Halley's Comet

1P/Halley (Halley's Comet)
A color image of comet Halley, shown flying to the left aligned flat against the sky
Halley's Comet on 8 March 1986
Discovery
Discovered byPrehistoric observation;
Edmond Halley (recognition of periodicity)
Discovery date1758 (first predicted perihelion)
Orbital characteristics[2]
Epoch 17 February 1994 (2449400.5)
Aphelion35.082 AU
Perihelion0.586 AU
(last perihelion: 9 February 1986)
(next perihelion: 28 July 2061)[1]
17.834 AU
Eccentricity0.96714
75.32 yr
38.38°
Inclination162.26°
58.42°
111.33°
Earth MOID0.0638 AU (9.54 million km)
TJupiter-0.605
Physical characteristics
Dimensions15 km × 8 km[3]
Mean diameter
11 km[2]
Mass2.2×1014 kg[4]
Mean density
0.6 g/cm3 (average)[5]
0.2–1.5 g/cm3 (est.)[6]
~0.002 km/s
2.2 d (52.8 h) (?)[7]
Albedo0.04[8]
28.2 (in 2003)[9]

Halley's Comet or Comet Halley, officially designated 1P/Halley,[2] is a short-period comet visible from Earth every 75–76 years.[2][10][11][12] Halley last appeared in the inner parts of the Solar System in 1986 and will next appear in mid-2061.[13]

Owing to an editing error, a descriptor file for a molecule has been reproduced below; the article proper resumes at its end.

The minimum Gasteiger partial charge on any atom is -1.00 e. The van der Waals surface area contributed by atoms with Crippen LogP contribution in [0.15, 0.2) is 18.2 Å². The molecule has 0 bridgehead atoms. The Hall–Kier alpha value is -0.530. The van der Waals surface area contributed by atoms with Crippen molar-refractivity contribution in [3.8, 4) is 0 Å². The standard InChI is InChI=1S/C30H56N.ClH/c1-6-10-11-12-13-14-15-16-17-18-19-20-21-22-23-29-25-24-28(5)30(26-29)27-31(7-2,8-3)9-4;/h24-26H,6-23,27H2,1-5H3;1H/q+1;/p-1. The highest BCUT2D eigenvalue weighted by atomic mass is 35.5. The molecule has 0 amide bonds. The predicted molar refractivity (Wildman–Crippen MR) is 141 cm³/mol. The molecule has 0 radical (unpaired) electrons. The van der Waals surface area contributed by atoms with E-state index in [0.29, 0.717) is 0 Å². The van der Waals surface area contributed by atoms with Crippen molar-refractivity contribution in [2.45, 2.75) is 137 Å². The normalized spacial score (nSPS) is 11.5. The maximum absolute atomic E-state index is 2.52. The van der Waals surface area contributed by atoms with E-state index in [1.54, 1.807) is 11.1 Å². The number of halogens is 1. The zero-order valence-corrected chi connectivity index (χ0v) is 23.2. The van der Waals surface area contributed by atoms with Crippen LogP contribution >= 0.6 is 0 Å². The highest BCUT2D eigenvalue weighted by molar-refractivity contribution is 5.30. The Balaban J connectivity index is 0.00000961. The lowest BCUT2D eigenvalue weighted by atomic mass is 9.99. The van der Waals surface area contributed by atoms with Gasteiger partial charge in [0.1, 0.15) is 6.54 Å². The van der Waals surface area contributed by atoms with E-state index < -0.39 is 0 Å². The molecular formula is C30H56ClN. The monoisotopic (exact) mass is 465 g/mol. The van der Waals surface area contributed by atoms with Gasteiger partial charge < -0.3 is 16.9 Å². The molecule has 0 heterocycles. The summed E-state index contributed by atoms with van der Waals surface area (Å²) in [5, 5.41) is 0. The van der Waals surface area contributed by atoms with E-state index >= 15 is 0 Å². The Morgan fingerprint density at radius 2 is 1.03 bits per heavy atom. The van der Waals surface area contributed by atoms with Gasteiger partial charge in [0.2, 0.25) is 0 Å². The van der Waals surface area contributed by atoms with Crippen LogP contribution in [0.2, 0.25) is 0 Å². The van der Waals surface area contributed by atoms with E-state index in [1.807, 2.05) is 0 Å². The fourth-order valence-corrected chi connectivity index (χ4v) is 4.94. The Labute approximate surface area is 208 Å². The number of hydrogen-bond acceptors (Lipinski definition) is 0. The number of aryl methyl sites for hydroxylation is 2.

Halley's returns to the inner Solar System have been observed and recorded by astronomers since at least 240 BC. Clear records of the comet's appearances were made by Chinese, Babylonian, and medieval European chroniclers, but, at those times, were not recognized as reappearances of the same object. The comet's periodicity was first determined in 1705 by English astronomer Edmond Halley, after whom it is now named.

During its 1986 apparition, Halley's Comet became the first comet to be observed in detail by spacecraft, providing the first observational data on the structure of a comet nucleus and the mechanism of coma and tail formation.[14][15] These observations supported a number of longstanding hypotheses about comet construction, particularly Fred Whipple's "dirty snowball" model, which correctly predicted that Halley would be composed of a mixture of volatile ices—such as water, carbon dioxide, and ammonia—and dust. The missions also provided data that substantially reformed and reconfigured these ideas; for instance, it is now understood that the surface of Halley is largely composed of dusty, non-volatile materials, and that only a small portion of it is icy.

Pronunciation

Comet Halley is commonly pronounced i/, rhyming with valley, or i/, rhyming with daily.[16][17] Colin Ronan, one of Edmond Halley's biographers, preferred i/ (HAW-lee, similar to holly). Spellings of Halley's name during his lifetime included Hailey, Haley, Hayley, Halley, Hawley, and Hawly, so its contemporary pronunciation is uncertain, but contemporary individuals with this last name appear to prefer the version that rhymes with "valley".[18]